Meals and lodging tax rates could increase in Albemarle County.
During a work session on Wednesday, the county Board of Supervisors supported increasing the county’s meals tax rate and transient occupancy, or lodging, tax rate in the upcoming Fiscal Year 2023 budget. The authority for counties to increase both tax rates was approved by the General Assembly in 2020.
Albemarle County CFO Nelsie Birch said she was concerned that property taxes made up 68% of total revenues for the county in the last fiscal year that ended in June.
“We’re getting more and more reliant on real estate and personal property taxes than maybe we should be,” she said. “This is a unique opportunity that we have, where our real estate assessment has grown higher than we anticipated. Do we have a moment where we can look at doing a little bit of rebalancing with our taxes to push it away from real estate and on to sales and meals taxes?”
Birch said the work session would be used for policy direction from the board to help county staff “frame and shape” the Fiscal Year 2023 budget. The county executive’s recommended budget will be presented to the board in February.
Albemarle’s current meals tax rate is 4% and the transiency occupancy tax, or TOT, rate is 5%. The meals tax rate can be increased up to 6%. Legislators removed the cap on the lodging tax rate for counties, but a portion is still required to be dedicated to tourism marketing.
Charlottesville’s meals tax rate is 6%, while its TOT rate is 8%.
“I think anything that we do to match Charlottesville is appropriate,” Supervisor Diantha McKeel said. “If the sales tax in Charlottesville is something, then it should be the same in Albemarle. And I’ll be honest with you, I don’t think anyone looks at or checks out what the TOT is or the sales tax or anything before they decide where they’re going to go and where they’re going to spend their tourism money.”
Jacob Sumner, the county’s assistant CFO for policy and partnership, said that the county currently estimates that each additional 1% on the TOT could generate about a half million dollars in revenue, while each additional 1% on the meals tax could generate about $2.25 million.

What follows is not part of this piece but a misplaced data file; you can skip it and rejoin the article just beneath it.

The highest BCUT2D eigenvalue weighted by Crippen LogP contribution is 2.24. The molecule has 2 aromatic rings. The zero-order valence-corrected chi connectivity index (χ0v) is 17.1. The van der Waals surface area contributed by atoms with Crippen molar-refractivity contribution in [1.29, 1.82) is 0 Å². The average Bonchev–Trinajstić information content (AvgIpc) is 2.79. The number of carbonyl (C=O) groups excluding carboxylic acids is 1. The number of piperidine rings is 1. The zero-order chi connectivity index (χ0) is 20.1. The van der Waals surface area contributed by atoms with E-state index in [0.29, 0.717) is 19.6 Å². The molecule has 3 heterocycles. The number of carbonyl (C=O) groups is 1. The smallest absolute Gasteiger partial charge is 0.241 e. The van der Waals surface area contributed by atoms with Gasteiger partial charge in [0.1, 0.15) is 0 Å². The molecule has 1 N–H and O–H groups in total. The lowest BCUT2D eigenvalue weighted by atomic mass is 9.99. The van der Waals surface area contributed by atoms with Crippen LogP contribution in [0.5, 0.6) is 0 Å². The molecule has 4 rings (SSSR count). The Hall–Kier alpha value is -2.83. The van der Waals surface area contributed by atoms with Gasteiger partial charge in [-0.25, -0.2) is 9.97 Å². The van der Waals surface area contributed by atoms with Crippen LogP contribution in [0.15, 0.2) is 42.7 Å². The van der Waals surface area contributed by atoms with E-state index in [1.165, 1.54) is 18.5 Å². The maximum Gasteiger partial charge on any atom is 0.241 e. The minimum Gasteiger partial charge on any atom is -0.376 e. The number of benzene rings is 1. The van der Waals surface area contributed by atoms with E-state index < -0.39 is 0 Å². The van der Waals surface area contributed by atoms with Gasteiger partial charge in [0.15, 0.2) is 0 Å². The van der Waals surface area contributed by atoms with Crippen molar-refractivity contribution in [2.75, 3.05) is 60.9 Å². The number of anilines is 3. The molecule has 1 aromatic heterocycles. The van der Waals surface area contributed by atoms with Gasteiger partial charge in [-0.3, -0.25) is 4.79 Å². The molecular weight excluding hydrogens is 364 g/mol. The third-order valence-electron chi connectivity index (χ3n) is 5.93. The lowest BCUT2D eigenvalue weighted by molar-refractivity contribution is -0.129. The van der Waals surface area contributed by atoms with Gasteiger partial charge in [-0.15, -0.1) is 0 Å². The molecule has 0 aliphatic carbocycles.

There is the additional local sales tax option for localities to add 1% on the sales tax that is designated for school construction, and Sumner said the board may want to include this as future legislative priority. Currently, the general assembly would have to grant the county the authority to levy the additional tax rate, which would then be subject to a voter referendum.
Depending on what happens in the upcoming General Assembly session, Albemarle and other localities could receive the authority. Securing the ability to increase the sales tax is the top priority for the Charlottesville School Board, and lawmakers expect to see a push to give all localities the authority.
Supervisors also expressed concerns that the Legislature would change state laws and restrict how localities could increase revenues.
“I would anticipate under the new administration, we will see more than just the grocery sales tax eliminated, and that’s probably going to impact the other revenues,” Supervisor Donna Price.
Earlier this year, the county adopted a local cigarette tax and supported considering a tax on disposable plastic bags in the Fiscal Year 2023 budget.
Money generated from the plastic bag tax must go to “support environmental cleanup, litter and pollution mitigation, or environmental education efforts or to provide reusable bags to recipients of Supplemental Nutrition Assistance Program or Women, Infants, and Children Program benefits,” according to the state.
The board also heard county staff’s recommendations for spending the county’s $13.2 million surplus from Fiscal Year 2021.
“Staff has prepared an initial proposal to allocate this $13.2 million and that is intended to be a starting point for the board this evening,” said Andy Bowman, the county’s chief of the budget division. “The board will have opportunities again and again to continue to provide feedback on this plan and modify it all the way through the adoption of the Fiscal Year 2023 budget in May.”
Currently, staff are recommending that $4.1 million be spent on capital projects, $5 million into the county’s economic development fund, $3.1 million into the county’s housing fund and $1 million toward workforce stabilization.
Supervisors were generally supportive of the recommendations but wanted more specifics.